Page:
The Life of Charlotte Bronte
Immediately after the republication of her sisters' book she went to Miss Martineau's.
"I can write to you now, dear E----, for I am away from home) and relieved, temporarily,
at least, by change of air and scene, from the heavy burden of depression which, I
confess, has for nearly three months been sinking me to the earth. I never shall forget last
autumn! Some days and nights have been cruel; but now, having once told you this, I
need say no more on the subject. My loathing of solitude grew extreme; my recollection
of my sisters intolerably poignant. I am better now. I am at Miss Martineau's for a week.
Her house is very pleasant, both within and without; arranged at; all points with
admirable neatness and comfort. Her visitors enjoy the most perfect liberty; what she
claims for herself she allows them. I rise at my own hour, breakfast alone (she is up at
five, takes a cold bath, and a walk by starlight, and has finished breakfast and got to her
work by seven o'clock). I pass the morning in the drawing-room--she, in her study. At
two o'clock we meet--work, talk, and walk together till five, her dinner-hour, spend the
evening together, when she converses fluently and abundantly, and with the most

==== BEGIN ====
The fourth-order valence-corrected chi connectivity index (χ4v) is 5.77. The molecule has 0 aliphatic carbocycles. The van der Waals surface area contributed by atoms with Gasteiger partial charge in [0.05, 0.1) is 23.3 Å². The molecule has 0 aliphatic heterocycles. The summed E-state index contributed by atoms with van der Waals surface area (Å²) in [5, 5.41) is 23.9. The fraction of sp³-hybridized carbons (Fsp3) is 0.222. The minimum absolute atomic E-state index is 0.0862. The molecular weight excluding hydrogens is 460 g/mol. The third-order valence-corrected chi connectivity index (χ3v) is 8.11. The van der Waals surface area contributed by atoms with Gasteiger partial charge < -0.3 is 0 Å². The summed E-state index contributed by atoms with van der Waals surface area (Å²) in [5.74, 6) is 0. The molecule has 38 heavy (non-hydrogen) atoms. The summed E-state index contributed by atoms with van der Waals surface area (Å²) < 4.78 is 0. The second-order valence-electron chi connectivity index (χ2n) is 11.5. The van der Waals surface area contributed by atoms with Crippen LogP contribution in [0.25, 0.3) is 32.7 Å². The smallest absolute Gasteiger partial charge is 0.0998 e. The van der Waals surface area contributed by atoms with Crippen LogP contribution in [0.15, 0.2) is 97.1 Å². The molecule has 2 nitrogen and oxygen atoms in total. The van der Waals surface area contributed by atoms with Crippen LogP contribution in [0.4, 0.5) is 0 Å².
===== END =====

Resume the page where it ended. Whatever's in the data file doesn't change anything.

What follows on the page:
complete frankness. I go to my own. room soon after ten,--she sits up writing letters till
twelve. She appears exhaustless in strength and spirits, and indefatigable in the faculty of
labour. She is a great and a good woman; of course not without peculiarities, but I have
seen none as yet that annoy me. She is both hard and warm-hearted, abrupt and
affectionate, liberal and despotic. I believe she is not at all conscious of her own
absolutism. When I tell her of it, she denies the charge warmly; then I laugh at her. I
believe she almost rules Ambleside. Some of the gentry dislike her, but the lower orders
have a great regard for her. . . . I thought I should like to spend two or three days with
you before going home, so, if it is not inconvenient to you, I will (D. V.) come on
Monday and stay till Thursday. . . . I have truly enjoyed my visit here. I have seen a good
many people, and all have been so marvellously kind; not the least so, the family of Dr.
Arnold. Miss Martineau I relish inexpressibly."
Miss Bronte paid the visit she here proposes to her friend, but only remained two or three
days. She then returned home, and immediately began to suffer from her old enemy,
sickly and depressing headache. This was all the more trying to bear, as she was obliged
to take an active share in the household work,--one servant being ill in bed, and the other,
Tabby, aged upwards of eighty.
This visit to Ambleside did Miss Bronte much good, and gave her a stock of pleasant
recollections, and fresh interests, to dwell upon in her solitary life. There are many
references in her letters to Miss Martineau's character and kindness.
"She is certainly a woman of wonderful endowments, both intellectual and physical; and
though I share few of her opinions, and regard her as fallible on certain points of
judgment, I must still award her my sincerest esteem. The manner in which she combines